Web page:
The conservation studio in the Walter Ames Compton, MD Gallery (Gallery 280) reopened to the public in early February, welcoming visitors once again to view ongoing activities and also to learn about the treatments and results of investigations that were conducted during the pandemic-related closure.
Treatment of Dainichi, the Buddha of Infinite Illumination, which was begun more than a year ago, is complete, and the sculpture is now on display in a case surrounding the conservation studio. Dainichi was originally mostly gilded, but over the centuries much of that gilding was lost, exposing the white ground layer and wood beneath. The recent treatment consisted of carefully stabilizing areas of flaking decorative materials and lightly cleaning the surface to remove dust. Although the object does not look strikingly different following treatment, the remaining ground layer and gilding are now securely attached to the surface, and conservators have a much better understanding of the structure and history of the object. (Please see the September 2020 entry for more on the 3-D printed model made based on new understandings of its structure.)
This summer, conservators are joined by two conservation interns, Pilar Brooks and Mayuli Santiesteban, to assist with stabilization of the pedestal for a different sculpture of Dainichi. Of the seven sculptures from the Temple Room, this figure, Dainichi, the Buddha of Infinite Illumination, is the most elaborate, with a mandorla and an eight-part pedestal. It also has an extensive inscription describing its commission for the felicitous rebirth of an otherwise unknown monk, Sojūn. The names of the sculptor, donors, and the date of the dedication are also provided.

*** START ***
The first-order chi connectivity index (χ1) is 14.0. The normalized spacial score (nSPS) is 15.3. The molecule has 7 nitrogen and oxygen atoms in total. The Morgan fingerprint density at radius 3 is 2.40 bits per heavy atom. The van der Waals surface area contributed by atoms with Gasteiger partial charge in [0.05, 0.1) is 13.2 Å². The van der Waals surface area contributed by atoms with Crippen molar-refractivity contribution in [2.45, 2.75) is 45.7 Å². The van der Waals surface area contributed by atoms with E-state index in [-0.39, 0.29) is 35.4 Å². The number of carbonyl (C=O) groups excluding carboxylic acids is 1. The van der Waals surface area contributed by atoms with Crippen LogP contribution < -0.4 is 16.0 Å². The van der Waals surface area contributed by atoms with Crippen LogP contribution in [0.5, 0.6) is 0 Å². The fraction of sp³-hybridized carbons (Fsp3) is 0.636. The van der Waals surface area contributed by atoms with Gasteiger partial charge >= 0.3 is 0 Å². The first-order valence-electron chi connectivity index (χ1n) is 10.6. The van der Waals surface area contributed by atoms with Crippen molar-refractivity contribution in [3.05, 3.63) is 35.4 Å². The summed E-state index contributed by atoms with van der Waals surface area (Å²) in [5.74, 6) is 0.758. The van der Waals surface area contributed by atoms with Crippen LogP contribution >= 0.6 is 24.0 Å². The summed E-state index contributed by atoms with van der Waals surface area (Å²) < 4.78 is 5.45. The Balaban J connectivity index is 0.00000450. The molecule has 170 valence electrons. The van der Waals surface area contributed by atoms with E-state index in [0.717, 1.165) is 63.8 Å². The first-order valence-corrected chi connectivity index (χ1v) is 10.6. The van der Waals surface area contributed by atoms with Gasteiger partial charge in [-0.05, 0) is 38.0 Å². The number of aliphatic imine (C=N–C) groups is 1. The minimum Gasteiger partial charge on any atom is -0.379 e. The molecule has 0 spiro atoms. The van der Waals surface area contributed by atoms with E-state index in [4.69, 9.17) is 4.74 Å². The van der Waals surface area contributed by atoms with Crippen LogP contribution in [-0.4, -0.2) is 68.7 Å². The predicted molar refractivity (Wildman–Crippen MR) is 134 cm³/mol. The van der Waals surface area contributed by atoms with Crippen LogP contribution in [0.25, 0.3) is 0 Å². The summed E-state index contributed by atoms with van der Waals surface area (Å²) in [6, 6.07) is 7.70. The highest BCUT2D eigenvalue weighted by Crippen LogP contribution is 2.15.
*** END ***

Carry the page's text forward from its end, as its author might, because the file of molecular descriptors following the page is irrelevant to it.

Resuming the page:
Although the pedestal was created in the early twentieth century by Japanese sculptor Niiro Chūnosuke, it is in much worse condition than its more ancient counterparts. The section of the pedestal that the interns are focused on is covered in cracking and lifting lacquer. The treatment plan is to secure the fragile lacquer using the Japanese shimbari technique to hold the lacquer in place as the adhesive dries. This method relies on using thin rods (traditionally bamboo) which can be used to apply clamping pressure to a specific area by bracing it against a backing support, such as a wooden frame. The treatment will be of great benefit to the preservation of the object and will provide the interns with a unique conservation experience. (Follow @mfaconservation on Instagram to see updates about the interns’ work on this and other projects throughout the summer.)